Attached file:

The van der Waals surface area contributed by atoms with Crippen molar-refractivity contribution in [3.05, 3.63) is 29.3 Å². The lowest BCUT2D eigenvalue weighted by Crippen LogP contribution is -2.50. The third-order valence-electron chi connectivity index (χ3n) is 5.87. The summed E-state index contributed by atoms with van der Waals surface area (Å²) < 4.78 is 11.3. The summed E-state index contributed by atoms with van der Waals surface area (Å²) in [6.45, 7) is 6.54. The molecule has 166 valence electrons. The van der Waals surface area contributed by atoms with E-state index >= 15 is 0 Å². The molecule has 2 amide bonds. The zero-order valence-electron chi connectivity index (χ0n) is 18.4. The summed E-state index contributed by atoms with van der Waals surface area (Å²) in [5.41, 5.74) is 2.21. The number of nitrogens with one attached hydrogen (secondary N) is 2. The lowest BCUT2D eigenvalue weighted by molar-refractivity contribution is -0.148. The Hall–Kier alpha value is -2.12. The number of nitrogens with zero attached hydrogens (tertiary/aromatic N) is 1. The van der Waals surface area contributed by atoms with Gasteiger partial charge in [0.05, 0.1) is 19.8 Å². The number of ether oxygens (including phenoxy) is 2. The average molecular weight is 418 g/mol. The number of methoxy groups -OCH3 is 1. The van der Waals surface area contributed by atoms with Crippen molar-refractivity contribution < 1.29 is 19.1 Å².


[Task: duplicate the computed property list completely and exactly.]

The van der Waals surface area contributed by atoms with Crippen molar-refractivity contribution in [3.05, 3.63) is 29.3 Å². The lowest BCUT2D eigenvalue weighted by Crippen LogP contribution is -2.50. The third-order valence-electron chi connectivity index (χ3n) is 5.87. The summed E-state index contributed by atoms with van der Waals surface area (Å²) < 4.78 is 11.3. The summed E-state index contributed by atoms with van der Waals surface area (Å²) in [6.45, 7) is 6.54. The molecule has 166 valence electrons. The van der Waals surface area contributed by atoms with E-state index >= 15 is 0 Å². The molecule has 2 amide bonds. The zero-order valence-electron chi connectivity index (χ0n) is 18.4. The summed E-state index contributed by atoms with van der Waals surface area (Å²) in [5.41, 5.74) is 2.21. The number of nitrogens with one attached hydrogen (secondary N) is 2. The lowest BCUT2D eigenvalue weighted by molar-refractivity contribution is -0.148. The Hall–Kier alpha value is -2.12. The number of nitrogens with zero attached hydrogens (tertiary/aromatic N) is 1. The van der Waals surface area contributed by atoms with Gasteiger partial charge in [0.05, 0.1) is 19.8 Å². The number of ether oxygens (including phenoxy) is 2. The average molecular weight is 418 g/mol. The number of methoxy groups -OCH3 is 1. The van der Waals surface area contributed by atoms with Crippen molar-refractivity contribution < 1.29 is 19.1 Å².